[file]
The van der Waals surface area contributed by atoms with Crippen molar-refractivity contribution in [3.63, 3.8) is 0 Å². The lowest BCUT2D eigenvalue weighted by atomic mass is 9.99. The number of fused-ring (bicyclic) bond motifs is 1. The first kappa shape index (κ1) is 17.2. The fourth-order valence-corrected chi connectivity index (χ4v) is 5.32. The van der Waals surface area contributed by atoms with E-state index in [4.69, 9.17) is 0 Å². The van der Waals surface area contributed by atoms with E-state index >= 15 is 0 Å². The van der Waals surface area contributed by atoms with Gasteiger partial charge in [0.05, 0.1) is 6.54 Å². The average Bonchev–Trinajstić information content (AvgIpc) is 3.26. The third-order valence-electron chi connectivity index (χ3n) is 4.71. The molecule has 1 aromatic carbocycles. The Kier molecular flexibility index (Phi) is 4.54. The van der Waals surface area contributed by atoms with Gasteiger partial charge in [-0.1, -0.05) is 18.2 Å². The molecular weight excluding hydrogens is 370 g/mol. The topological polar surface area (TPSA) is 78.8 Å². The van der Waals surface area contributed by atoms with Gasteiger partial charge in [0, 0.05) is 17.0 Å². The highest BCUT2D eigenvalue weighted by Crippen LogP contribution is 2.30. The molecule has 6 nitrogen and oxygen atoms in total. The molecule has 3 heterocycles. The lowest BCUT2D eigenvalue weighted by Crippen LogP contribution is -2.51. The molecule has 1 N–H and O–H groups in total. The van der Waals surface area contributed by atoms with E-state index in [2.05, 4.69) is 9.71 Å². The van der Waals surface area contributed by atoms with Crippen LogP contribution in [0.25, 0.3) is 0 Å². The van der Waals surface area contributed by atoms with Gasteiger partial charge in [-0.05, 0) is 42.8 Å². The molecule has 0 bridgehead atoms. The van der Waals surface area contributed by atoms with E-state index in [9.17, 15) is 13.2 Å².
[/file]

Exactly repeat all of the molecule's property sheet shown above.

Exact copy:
The van der Waals surface area contributed by atoms with Crippen molar-refractivity contribution in [3.63, 3.8) is 0 Å². The lowest BCUT2D eigenvalue weighted by atomic mass is 9.99. The number of fused-ring (bicyclic) bond motifs is 1. The first kappa shape index (κ1) is 17.2. The fourth-order valence-corrected chi connectivity index (χ4v) is 5.32. The van der Waals surface area contributed by atoms with E-state index in [4.69, 9.17) is 0 Å². The van der Waals surface area contributed by atoms with E-state index >= 15 is 0 Å². The van der Waals surface area contributed by atoms with Gasteiger partial charge in [0.05, 0.1) is 6.54 Å². The average Bonchev–Trinajstić information content (AvgIpc) is 3.26. The third-order valence-electron chi connectivity index (χ3n) is 4.71. The molecule has 1 aromatic carbocycles. The Kier molecular flexibility index (Phi) is 4.54. The van der Waals surface area contributed by atoms with Gasteiger partial charge in [-0.1, -0.05) is 18.2 Å². The molecular weight excluding hydrogens is 370 g/mol. The topological polar surface area (TPSA) is 78.8 Å². The van der Waals surface area contributed by atoms with Gasteiger partial charge in [0, 0.05) is 17.0 Å². The highest BCUT2D eigenvalue weighted by Crippen LogP contribution is 2.30. The molecule has 6 nitrogen and oxygen atoms in total. The molecule has 3 heterocycles. The lowest BCUT2D eigenvalue weighted by Crippen LogP contribution is -2.51. The molecule has 1 N–H and O–H groups in total. The van der Waals surface area contributed by atoms with E-state index in [2.05, 4.69) is 9.71 Å². The van der Waals surface area contributed by atoms with Crippen LogP contribution in [0.25, 0.3) is 0 Å². The van der Waals surface area contributed by atoms with Gasteiger partial charge in [-0.05, 0) is 42.8 Å². The molecule has 0 bridgehead atoms. The van der Waals surface area contributed by atoms with E-state index in [9.17, 15) is 13.2 Å².